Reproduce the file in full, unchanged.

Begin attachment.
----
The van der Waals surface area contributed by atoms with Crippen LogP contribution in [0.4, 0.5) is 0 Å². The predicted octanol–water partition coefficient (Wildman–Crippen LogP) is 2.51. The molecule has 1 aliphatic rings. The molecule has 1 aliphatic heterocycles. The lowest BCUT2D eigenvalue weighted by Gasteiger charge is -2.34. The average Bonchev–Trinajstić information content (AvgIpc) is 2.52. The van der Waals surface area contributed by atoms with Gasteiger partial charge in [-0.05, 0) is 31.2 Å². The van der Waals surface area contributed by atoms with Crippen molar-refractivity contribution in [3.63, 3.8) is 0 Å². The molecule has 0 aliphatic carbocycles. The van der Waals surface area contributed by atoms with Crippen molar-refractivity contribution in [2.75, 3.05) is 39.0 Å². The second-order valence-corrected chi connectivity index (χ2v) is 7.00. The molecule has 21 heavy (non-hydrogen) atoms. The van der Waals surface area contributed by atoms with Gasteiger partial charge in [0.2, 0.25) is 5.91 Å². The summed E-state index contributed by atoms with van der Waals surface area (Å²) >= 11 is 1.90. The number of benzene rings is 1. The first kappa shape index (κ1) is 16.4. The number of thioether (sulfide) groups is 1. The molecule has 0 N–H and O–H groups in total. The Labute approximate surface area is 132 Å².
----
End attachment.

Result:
The van der Waals surface area contributed by atoms with Crippen LogP contribution in [0.4, 0.5) is 0 Å². The predicted octanol–water partition coefficient (Wildman–Crippen LogP) is 2.51. The molecule has 1 aliphatic rings. The molecule has 1 aliphatic heterocycles. The lowest BCUT2D eigenvalue weighted by Gasteiger charge is -2.34. The average Bonchev–Trinajstić information content (AvgIpc) is 2.52. The van der Waals surface area contributed by atoms with Gasteiger partial charge in [-0.05, 0) is 31.2 Å². The van der Waals surface area contributed by atoms with Crippen molar-refractivity contribution in [3.63, 3.8) is 0 Å². The molecule has 0 aliphatic carbocycles. The van der Waals surface area contributed by atoms with Crippen molar-refractivity contribution in [2.75, 3.05) is 39.0 Å². The second-order valence-corrected chi connectivity index (χ2v) is 7.00. The molecule has 21 heavy (non-hydrogen) atoms. The van der Waals surface area contributed by atoms with Gasteiger partial charge in [0.2, 0.25) is 5.91 Å². The summed E-state index contributed by atoms with van der Waals surface area (Å²) >= 11 is 1.90. The number of benzene rings is 1. The first kappa shape index (κ1) is 16.4. The number of thioether (sulfide) groups is 1. The molecule has 0 N–H and O–H groups in total. The Labute approximate surface area is 132 Å².